The €14.3bn escrow fund set up by Apple and Ireland while an appeal takes place against the EU Commission's tax decision declined in value by €249m last year.
According to the Comptroller and Auditor General (C&AG) the value of the fund at 31 December 2019 totalled €14.02bn which represented a decline of €249 million since the end of 2018. The reduction is made up of adjustments of €209 million, tax charges of €3m and a €37 million fall in value due to the current negative interest rate environment and negative yields on highly rated euro-sovereign bonds.
The fund is predominately invested in short to medium-term sovereign and quasi-sovereign bonds. The fund is managed jointly by Apple and the National Treasury Management Agency (NTMA) on behalf of the Minister for Finance.
In 2016, the EU Commission said Ireland provided Apple with unfair tax incentives and ordered Apple to pay €13 billion, plus interest. However, both Apple and the government disagreed with the Commission’s decision and has brought an appeal before the European Courts which they won in July. However last week, the EU Commission said it would appeal the decision saying the General Court of the European Union made a number of "errors in law".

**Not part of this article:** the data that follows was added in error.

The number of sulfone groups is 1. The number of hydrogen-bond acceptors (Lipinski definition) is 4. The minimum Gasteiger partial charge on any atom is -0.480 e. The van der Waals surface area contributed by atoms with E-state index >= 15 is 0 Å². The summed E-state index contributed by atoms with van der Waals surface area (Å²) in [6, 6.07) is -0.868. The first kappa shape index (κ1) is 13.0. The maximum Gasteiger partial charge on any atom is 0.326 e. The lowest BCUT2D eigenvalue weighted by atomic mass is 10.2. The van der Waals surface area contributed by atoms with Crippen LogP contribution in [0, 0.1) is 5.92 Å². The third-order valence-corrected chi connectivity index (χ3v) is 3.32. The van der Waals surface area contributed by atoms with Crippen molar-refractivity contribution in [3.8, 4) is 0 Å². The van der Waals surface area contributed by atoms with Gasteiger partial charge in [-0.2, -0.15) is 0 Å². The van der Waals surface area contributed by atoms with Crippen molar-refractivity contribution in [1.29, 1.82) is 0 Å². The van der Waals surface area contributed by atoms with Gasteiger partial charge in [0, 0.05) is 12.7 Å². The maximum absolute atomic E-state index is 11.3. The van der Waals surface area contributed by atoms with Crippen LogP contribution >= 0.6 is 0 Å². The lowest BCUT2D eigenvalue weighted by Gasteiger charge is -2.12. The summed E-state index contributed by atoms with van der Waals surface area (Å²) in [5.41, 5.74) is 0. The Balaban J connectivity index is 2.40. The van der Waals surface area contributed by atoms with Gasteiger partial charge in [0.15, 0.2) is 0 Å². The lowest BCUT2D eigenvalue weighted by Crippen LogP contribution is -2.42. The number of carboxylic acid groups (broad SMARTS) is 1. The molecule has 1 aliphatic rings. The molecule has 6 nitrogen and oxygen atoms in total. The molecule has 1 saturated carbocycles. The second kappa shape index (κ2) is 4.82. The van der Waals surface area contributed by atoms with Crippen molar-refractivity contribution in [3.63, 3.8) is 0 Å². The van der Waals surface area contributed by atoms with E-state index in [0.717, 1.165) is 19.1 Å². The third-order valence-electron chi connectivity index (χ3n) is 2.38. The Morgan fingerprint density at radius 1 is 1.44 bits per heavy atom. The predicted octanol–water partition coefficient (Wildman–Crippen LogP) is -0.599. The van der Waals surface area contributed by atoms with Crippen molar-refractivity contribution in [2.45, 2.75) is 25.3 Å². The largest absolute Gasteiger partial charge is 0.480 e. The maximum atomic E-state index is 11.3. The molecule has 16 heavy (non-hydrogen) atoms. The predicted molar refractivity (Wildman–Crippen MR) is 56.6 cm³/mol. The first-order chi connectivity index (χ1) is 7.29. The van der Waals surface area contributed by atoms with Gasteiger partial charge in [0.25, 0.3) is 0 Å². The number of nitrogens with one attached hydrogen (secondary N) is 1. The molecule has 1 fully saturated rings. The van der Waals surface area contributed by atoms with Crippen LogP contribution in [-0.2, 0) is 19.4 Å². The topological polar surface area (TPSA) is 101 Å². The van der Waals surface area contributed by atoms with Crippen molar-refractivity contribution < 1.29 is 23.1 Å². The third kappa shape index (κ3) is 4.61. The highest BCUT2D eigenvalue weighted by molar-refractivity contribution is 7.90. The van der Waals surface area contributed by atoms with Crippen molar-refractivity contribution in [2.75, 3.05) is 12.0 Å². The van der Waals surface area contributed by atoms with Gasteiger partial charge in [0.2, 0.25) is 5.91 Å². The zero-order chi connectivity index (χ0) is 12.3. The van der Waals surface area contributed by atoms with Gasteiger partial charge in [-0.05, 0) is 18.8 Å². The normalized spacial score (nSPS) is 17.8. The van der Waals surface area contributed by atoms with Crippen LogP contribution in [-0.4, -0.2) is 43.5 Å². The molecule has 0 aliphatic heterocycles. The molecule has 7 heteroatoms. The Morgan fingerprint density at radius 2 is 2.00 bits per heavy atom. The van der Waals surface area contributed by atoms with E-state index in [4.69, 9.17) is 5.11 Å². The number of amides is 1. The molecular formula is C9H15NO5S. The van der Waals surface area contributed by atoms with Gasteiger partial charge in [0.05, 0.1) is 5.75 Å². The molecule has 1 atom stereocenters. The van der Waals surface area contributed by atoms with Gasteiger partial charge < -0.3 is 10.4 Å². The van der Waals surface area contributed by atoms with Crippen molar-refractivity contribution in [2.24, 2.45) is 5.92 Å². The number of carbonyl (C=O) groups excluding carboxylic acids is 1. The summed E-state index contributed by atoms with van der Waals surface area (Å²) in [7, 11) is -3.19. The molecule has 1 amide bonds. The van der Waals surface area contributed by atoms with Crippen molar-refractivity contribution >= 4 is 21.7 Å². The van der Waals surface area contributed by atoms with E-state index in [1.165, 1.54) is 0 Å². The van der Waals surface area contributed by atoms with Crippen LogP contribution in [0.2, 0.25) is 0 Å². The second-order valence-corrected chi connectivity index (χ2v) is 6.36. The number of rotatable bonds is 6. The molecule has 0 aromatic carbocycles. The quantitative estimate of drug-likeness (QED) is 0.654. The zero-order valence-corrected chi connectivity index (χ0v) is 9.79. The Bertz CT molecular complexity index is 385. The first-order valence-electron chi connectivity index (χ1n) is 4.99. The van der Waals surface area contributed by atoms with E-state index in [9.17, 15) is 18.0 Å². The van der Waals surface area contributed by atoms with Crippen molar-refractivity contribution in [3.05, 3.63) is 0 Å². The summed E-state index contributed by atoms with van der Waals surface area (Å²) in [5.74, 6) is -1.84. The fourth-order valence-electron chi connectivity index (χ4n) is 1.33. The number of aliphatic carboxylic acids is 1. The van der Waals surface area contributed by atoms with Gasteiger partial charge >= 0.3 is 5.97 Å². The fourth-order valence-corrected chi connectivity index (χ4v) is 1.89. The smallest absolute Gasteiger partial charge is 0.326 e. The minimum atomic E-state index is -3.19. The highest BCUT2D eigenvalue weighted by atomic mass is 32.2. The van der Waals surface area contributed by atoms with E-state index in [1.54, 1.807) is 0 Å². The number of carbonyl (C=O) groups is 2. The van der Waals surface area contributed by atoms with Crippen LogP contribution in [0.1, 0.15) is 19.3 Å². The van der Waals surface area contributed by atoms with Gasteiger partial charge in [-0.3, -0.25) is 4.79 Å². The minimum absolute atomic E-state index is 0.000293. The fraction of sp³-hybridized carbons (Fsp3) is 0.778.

The appeal means the escrow account will remain in place and will continue to be managed by Apple and the NTMA.
According to the C&AG report the escrow fund had already fallen in value by €16m between May 2018, when it was set up and December 2018.
The adjustment of €209m to the fund last year is referred to as ‘third country’ adjustment. The EU said the fund can be reduced if Apple was required to pay taxes in another jurisdiction in respect of the same profits for the period covered by the decision. These adjustments are not dependent on the outcome of the legal proceedings in the European courts.